NASA’s Stratospheric Observatory for Infrared Astronomy, SOFIA, is preparing for its 2018 observing campaign, which will include observations of celestial magnetic fields, star-forming regions, comets, Saturn’s giant moon Titan and more.
This will be the fourth year of full operations for SOFIA, with observations planned between February 2018 and January 2019. Research flights will be conducted primarily from SOFIA’s home base at NASA’s Armstrong Flight Research Center. Highlights from these observations include:
- The observatory’s newest instrument, the High-resolution Airborne Wideband Camera-Plus, called HAWC+, will continue research with its polarimeter, a device that measures the alignment of incoming light waves. These investigations will help researchers understand how magnetic fields affect the rate at which interstellar clouds condense to form new stars.
- One such program will use the instrument to understand the impact magnetic fields have on stars forming inside a dark cloud, a stellar nursery filled with dust and molecules, called L1448.
- The HAWC+ instrument will also be used in a joint research program with the Atacama Large Millimeter/submillimeter Array to trace magnetic fields to better understand how planets form.
- Another program using the HAWC+ instrument will help astronomers better understand how energetic, active black holes contribute to the most luminous, distant galaxies. These observations will help them learn whether the luminosity of these active black holes is driven by star formation or accretion of material onto the central black hole.
- Researchers will continue to search for methane on Mars. SOFIA will conduct observations during the same Martian season that the Curiosity Rover previously detected the gas to better understand how methane levels change with the Red Planet’s seasons.
- Another team of researchers is planning to study comet 46P/Writanen as it passes close to the Earth, to search for clues in the comet’s dust that may help better understand the evolution of the early solar system.
In June and July, SOFIA will return to Christchurch, New Zealand, to study objects that are best viewed from the Southern Hemisphere, including neighboring galaxies the Large and Small Magellanic Clouds. Observations planned while operating from there include:
- Researchers will create a large-scale map of the biggest star-forming region in the Large Magellanic Cloud, 30 Doradus, (also known as the Tarantula Nebula.) This map will be used as a template for understanding bursts of star formation that are the origin of a large part of the stars in all galaxies.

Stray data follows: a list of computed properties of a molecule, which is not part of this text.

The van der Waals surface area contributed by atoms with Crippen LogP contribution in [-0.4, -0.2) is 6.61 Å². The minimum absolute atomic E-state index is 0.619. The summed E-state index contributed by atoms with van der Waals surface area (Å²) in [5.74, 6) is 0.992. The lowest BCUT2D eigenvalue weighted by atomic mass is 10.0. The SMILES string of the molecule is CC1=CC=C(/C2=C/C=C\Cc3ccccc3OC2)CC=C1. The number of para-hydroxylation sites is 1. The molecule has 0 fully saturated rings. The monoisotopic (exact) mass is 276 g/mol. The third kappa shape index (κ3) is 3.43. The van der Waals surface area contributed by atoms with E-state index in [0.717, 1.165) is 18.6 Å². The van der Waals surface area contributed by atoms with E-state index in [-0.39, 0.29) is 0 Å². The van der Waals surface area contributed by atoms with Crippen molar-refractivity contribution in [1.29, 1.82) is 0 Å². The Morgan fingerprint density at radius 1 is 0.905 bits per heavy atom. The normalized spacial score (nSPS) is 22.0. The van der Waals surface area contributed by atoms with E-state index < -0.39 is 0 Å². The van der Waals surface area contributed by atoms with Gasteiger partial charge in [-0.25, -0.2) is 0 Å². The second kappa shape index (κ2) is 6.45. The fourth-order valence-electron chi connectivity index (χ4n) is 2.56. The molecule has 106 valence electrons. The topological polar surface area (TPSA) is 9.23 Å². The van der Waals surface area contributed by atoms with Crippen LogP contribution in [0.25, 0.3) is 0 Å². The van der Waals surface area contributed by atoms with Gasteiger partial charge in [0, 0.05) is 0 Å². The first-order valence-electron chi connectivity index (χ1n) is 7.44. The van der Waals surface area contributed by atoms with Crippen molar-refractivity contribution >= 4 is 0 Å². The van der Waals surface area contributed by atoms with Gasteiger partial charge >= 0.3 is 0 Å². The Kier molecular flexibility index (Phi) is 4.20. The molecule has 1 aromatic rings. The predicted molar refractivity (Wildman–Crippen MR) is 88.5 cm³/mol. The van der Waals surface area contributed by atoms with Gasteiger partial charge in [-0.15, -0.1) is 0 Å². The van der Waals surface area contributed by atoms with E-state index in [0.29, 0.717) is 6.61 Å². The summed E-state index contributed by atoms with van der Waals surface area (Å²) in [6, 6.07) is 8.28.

- The HAWC+ instrument will be onboard SOFIA for its first observations from the Southern Hemisphere, to study magnetic fields in star-forming regions and around black holes in the Large and Small Magellanic Clouds.
- Researchers will utilize SOFIA’s mobility to study the atmosphere of Saturn’s moon Titan by studying its shadow as it passes in front of a star during an eclipse-like event called an occultation. These occultation observations are part of an effort to monitor changes in Titan’s atmosphere over time now that the Cassini spacecraft's mission has ended.
SOFIA is a Boeing 747SP jetliner modified to carry a 100-inch diameter telescope. It is a joint project of NASA and the German Aerospace Center, DLR. NASA’s Ames Research Center in California’s Silicon Valley manages the SOFIA program, science and mission operations in cooperation with the Universities Space Research Association headquartered in Columbia, Maryland, and the German SOFIA Institute (DSI) at the University of Stuttgart. The aircraft is based at NASA’s Armstrong Flight Research Center's Hangar 703, in Palmdale, California.
One-of-a-Kind Camera Added to SOFIA
The newest instrument, an infrared camera called the High-resolution Airborne Wideband Camera-Plus (HAWC+), was installed on the Stratospheric Observatory for Infrared Astronomy, SOFIA, this week. This is the only currently operating astronomical camera that makes images using far-infrared light, allowing studies of low-temperature early stages of star and planet formation. HAWC+ includes a polarimeter, a device that measures the alignment of incoming light waves. With the polarimeter, HAWC+ can map magnetic fields in star forming regions and in the environment around the supermassive black hole at the center of the Milky Way galaxy. These new maps can reveal how the strength and direction of magnetic fields affect the rate at which interstellar clouds condense to form new stars. A team led by C. Darren Dowell at NASA’s Jet Propulsion Laboratory and including participants from more than a dozen institutions developed the instrument.
Media contact: Kassandra Bell
SOFIA Science Center, NASA's Ames Research Center, Moffett Field, Calif.